Self-care, self-modalities, self-cannulation…what do these mean to you?
Are you familiar with the phrases above? Many of you are already practicing at least one of the three, but use a different term. Checking your blood sugar, washing your access and monitoring your daily fluid intake are all examples of self-care or caring for your wellbeing. Many patients state that self-care options provide freedom, control and flexibility in their dialysis treatment plan. Freedom from outpatient dialysis can be achieved through self-modalities or types of in-home dialysis. If you’re not currently dialyzing at home but would like to learn more about it, ask your social worker or nurse. Five options of in home dialysis are available.
Three of the home dialysis choices are for hemodialysis while the other two choices are for peritoneal dialysis. In peritoneal dialysis, the lining of your abdomen, called the peritoneum, is used as the filter to rid the body of waste and excess fluid. A soft, flexible plastic tube called a catheter is surgically placed in your abdomen and used as your access. You can learn more about home hemodialysis and peritoneal dialysis by asking your social worker, nurse or visiting www.homedialysis.org .
Next, let’s talk about what self-cannulation is and the benefits of this self-care activity. Have you ever thought of inserting your own needles? If you have, then you have thought about self-cannulation (the medical term for inserting one’s own needles). The thought can be overwhelming and empowering at the same time. You might be thinking, “I can’t even look when I get stuck.” Though there is no common record of the number of patients that insert their own needles, there are many success stories from around the nation of patients who have been trained in self-cannulation and are happy with their choice.
Why self-cannulate? Many dialysis patients are interested in maintaining the same (or as close as possible) life-style that they had prior to starting their treatment. Self-cannulation provides an opportunity to dialyze at home, gives you control when traveling to other dialysis facilities and decreases the stress of multiple people “sticking” you. Additionally, no one knows or protects your lifeline (access) better than you do.
How do you begin? You might want to speak with a patient who has chosen this option. You can ask the dialysis staff if there are any individuals in your clinic that self-cannulate. They may be on a different shift or are dialyzing at home. If your clinic does not have another dialysis patient to speak with, you can read about other patients’ experiences by visitinghttp://www.lifeoptions.org/stories/stories.php or www.nephron.com/judy.html . Both of the Web sites have stories written by patients, one male and one female, who have been self-cannulating successfully for over 10 years. The stories describe what prompted them to think about this option, how they felt, how they were trained, and what they see as the benefits. If your access is an AVF (arterio venous fistula), you can be trained on the “buttonhole” or same site technique. The buttonhole technique is similar to inserting a pierced earring in your ear. Once the track or hole is established, the needle slides right in the same spot without pain. You can find out more about this technique at www.nwrenalnetwork.org . With continued self-interest in your dialysis treatment plan, you can take charge.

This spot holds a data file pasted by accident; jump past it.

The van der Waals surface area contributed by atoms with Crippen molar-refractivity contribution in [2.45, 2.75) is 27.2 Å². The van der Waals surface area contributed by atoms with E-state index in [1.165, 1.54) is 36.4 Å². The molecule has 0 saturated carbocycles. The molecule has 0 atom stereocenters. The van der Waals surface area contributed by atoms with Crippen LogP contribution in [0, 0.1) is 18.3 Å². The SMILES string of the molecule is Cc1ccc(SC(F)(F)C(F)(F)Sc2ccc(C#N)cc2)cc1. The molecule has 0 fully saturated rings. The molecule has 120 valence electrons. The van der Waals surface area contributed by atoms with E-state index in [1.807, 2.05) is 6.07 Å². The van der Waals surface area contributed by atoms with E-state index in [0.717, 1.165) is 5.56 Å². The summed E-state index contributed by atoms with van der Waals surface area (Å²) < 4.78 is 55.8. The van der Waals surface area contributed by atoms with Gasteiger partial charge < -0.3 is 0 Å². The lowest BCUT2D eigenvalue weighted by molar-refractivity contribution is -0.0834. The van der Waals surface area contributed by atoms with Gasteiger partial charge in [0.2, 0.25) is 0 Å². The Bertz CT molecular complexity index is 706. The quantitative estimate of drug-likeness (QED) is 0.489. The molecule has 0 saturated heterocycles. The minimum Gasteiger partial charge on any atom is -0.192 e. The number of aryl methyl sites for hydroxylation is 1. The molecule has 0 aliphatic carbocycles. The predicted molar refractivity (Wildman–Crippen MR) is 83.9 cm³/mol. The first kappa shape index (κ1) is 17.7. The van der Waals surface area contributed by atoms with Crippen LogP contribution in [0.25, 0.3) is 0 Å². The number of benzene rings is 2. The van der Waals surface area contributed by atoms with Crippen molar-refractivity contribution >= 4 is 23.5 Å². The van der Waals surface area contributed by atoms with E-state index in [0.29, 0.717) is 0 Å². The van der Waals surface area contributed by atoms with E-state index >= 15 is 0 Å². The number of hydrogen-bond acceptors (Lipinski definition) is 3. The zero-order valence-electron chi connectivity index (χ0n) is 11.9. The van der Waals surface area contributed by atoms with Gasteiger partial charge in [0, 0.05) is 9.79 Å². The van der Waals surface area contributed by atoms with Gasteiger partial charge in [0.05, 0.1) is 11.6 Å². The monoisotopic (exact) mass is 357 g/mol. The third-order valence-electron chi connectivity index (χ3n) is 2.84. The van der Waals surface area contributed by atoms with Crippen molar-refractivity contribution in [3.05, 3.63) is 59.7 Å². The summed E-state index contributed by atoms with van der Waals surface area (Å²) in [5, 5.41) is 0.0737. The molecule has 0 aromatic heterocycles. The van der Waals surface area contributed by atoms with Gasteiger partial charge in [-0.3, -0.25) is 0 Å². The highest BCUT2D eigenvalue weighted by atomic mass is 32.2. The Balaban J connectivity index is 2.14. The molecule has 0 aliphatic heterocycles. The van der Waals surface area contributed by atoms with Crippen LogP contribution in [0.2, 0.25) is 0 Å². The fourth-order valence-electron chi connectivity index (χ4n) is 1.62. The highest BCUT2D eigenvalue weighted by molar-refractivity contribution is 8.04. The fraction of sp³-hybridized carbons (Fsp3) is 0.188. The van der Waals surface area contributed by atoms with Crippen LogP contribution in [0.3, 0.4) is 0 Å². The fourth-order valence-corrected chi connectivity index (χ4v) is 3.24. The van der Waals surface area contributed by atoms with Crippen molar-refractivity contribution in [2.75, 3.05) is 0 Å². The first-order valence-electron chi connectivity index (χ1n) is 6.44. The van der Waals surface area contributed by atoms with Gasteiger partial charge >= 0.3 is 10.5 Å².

If you have any questions regarding the above information, speak with your dialysis staff or contact your ESRD Network. Go towww.esrdnetworks.org and click on your state for contact information for your Network. Share your stories about self-cannulation. It is a great way to encourage others to Take Charge!
Kim Schroeder, BSN, RN, CNN is a Nurse Educator for FMQAI: The Florida ESRD Network (Network 7). Previously she worked as a hemodialysis nurse and transplant coordinator. She is an active member of the SunCoast Chapter of the American Nephrology Nurses’ Association.
This artical originally appeared in the November 2006 addition of aakpRENALIFE.